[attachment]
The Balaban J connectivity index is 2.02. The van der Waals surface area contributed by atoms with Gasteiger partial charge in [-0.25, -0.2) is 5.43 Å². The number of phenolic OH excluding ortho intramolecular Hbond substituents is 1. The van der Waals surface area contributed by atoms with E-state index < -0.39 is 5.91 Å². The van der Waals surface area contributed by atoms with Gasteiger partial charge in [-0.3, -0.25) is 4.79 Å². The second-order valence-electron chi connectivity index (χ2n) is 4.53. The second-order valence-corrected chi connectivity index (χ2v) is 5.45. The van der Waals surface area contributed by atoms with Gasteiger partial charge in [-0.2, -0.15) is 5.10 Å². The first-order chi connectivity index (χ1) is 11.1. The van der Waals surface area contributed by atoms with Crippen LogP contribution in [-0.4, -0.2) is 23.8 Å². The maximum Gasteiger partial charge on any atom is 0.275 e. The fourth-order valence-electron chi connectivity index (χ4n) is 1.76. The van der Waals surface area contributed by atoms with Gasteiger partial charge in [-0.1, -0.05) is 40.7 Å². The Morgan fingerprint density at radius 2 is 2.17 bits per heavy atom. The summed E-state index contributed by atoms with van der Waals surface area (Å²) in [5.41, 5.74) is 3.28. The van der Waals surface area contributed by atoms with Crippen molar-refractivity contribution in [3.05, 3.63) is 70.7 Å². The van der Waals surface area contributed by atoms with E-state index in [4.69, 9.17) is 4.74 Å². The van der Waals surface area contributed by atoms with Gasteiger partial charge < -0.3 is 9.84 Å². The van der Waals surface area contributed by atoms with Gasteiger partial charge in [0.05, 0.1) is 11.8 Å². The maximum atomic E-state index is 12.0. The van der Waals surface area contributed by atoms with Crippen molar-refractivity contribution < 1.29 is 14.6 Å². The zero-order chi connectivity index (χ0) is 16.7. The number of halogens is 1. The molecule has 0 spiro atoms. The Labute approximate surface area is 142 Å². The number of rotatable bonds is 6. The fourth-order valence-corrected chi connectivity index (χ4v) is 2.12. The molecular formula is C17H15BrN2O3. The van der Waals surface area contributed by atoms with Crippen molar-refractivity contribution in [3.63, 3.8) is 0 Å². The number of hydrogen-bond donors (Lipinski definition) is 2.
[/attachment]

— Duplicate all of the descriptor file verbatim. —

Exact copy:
The Balaban J connectivity index is 2.02. The van der Waals surface area contributed by atoms with Gasteiger partial charge in [-0.25, -0.2) is 5.43 Å². The number of phenolic OH excluding ortho intramolecular Hbond substituents is 1. The van der Waals surface area contributed by atoms with E-state index < -0.39 is 5.91 Å². The van der Waals surface area contributed by atoms with Gasteiger partial charge in [-0.3, -0.25) is 4.79 Å². The second-order valence-electron chi connectivity index (χ2n) is 4.53. The second-order valence-corrected chi connectivity index (χ2v) is 5.45. The van der Waals surface area contributed by atoms with Gasteiger partial charge in [-0.2, -0.15) is 5.10 Å². The first-order chi connectivity index (χ1) is 11.1. The van der Waals surface area contributed by atoms with Crippen LogP contribution in [-0.4, -0.2) is 23.8 Å². The maximum Gasteiger partial charge on any atom is 0.275 e. The fourth-order valence-electron chi connectivity index (χ4n) is 1.76. The van der Waals surface area contributed by atoms with Gasteiger partial charge in [-0.1, -0.05) is 40.7 Å². The Morgan fingerprint density at radius 2 is 2.17 bits per heavy atom. The summed E-state index contributed by atoms with van der Waals surface area (Å²) in [5.41, 5.74) is 3.28. The van der Waals surface area contributed by atoms with Crippen molar-refractivity contribution in [3.05, 3.63) is 70.7 Å². The van der Waals surface area contributed by atoms with E-state index in [4.69, 9.17) is 4.74 Å². The van der Waals surface area contributed by atoms with Gasteiger partial charge < -0.3 is 9.84 Å². The van der Waals surface area contributed by atoms with Gasteiger partial charge in [0.05, 0.1) is 11.8 Å². The maximum atomic E-state index is 12.0. The van der Waals surface area contributed by atoms with Crippen molar-refractivity contribution < 1.29 is 14.6 Å². The zero-order chi connectivity index (χ0) is 16.7. The number of halogens is 1. The molecule has 0 spiro atoms. The Labute approximate surface area is 142 Å². The number of rotatable bonds is 6. The fourth-order valence-corrected chi connectivity index (χ4v) is 2.12. The molecular formula is C17H15BrN2O3. The van der Waals surface area contributed by atoms with Crippen molar-refractivity contribution in [3.63, 3.8) is 0 Å². The number of hydrogen-bond donors (Lipinski definition) is 2.